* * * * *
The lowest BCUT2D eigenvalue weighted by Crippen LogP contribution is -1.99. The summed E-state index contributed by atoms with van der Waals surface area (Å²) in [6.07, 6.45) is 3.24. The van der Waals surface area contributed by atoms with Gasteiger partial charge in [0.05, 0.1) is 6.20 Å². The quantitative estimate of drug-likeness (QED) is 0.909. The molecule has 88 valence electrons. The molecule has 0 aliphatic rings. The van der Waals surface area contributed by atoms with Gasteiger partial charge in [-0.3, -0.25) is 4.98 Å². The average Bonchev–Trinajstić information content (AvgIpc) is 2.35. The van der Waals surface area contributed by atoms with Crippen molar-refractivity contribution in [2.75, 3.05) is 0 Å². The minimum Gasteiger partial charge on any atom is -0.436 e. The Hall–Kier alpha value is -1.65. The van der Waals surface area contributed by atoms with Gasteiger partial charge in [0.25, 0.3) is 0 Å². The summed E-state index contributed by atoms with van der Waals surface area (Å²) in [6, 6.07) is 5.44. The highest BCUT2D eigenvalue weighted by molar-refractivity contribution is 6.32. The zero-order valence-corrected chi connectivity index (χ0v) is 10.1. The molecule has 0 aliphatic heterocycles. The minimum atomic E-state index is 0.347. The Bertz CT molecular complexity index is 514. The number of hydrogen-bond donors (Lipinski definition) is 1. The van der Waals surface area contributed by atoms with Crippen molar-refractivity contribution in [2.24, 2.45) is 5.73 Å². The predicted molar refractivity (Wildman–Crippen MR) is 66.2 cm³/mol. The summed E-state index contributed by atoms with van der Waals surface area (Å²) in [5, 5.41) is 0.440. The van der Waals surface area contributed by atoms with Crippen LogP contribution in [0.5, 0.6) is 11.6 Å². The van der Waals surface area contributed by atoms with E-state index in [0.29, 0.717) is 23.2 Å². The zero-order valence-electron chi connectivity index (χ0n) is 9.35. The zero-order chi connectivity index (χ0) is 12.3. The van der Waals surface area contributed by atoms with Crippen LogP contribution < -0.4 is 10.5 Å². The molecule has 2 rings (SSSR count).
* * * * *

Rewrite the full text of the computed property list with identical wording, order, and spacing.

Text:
The lowest BCUT2D eigenvalue weighted by Crippen LogP contribution is -1.99. The summed E-state index contributed by atoms with van der Waals surface area (Å²) in [6.07, 6.45) is 3.24. The van der Waals surface area contributed by atoms with Gasteiger partial charge in [0.05, 0.1) is 6.20 Å². The quantitative estimate of drug-likeness (QED) is 0.909. The molecule has 88 valence electrons. The molecule has 0 aliphatic rings. The van der Waals surface area contributed by atoms with Gasteiger partial charge in [-0.3, -0.25) is 4.98 Å². The average Bonchev–Trinajstić information content (AvgIpc) is 2.35. The van der Waals surface area contributed by atoms with Crippen molar-refractivity contribution in [2.75, 3.05) is 0 Å². The minimum Gasteiger partial charge on any atom is -0.436 e. The Hall–Kier alpha value is -1.65. The van der Waals surface area contributed by atoms with Gasteiger partial charge in [0.25, 0.3) is 0 Å². The summed E-state index contributed by atoms with van der Waals surface area (Å²) in [6, 6.07) is 5.44. The highest BCUT2D eigenvalue weighted by molar-refractivity contribution is 6.32. The zero-order valence-corrected chi connectivity index (χ0v) is 10.1. The molecule has 0 aliphatic heterocycles. The minimum atomic E-state index is 0.347. The Bertz CT molecular complexity index is 514. The number of hydrogen-bond donors (Lipinski definition) is 1. The van der Waals surface area contributed by atoms with Crippen molar-refractivity contribution in [2.24, 2.45) is 5.73 Å². The predicted molar refractivity (Wildman–Crippen MR) is 66.2 cm³/mol. The summed E-state index contributed by atoms with van der Waals surface area (Å²) in [5, 5.41) is 0.440. The van der Waals surface area contributed by atoms with Crippen LogP contribution in [0.5, 0.6) is 11.6 Å². The van der Waals surface area contributed by atoms with E-state index in [0.29, 0.717) is 23.2 Å². The zero-order valence-electron chi connectivity index (χ0n) is 9.35. The zero-order chi connectivity index (χ0) is 12.3. The van der Waals surface area contributed by atoms with Crippen LogP contribution < -0.4 is 10.5 Å². The molecule has 2 rings (SSSR count).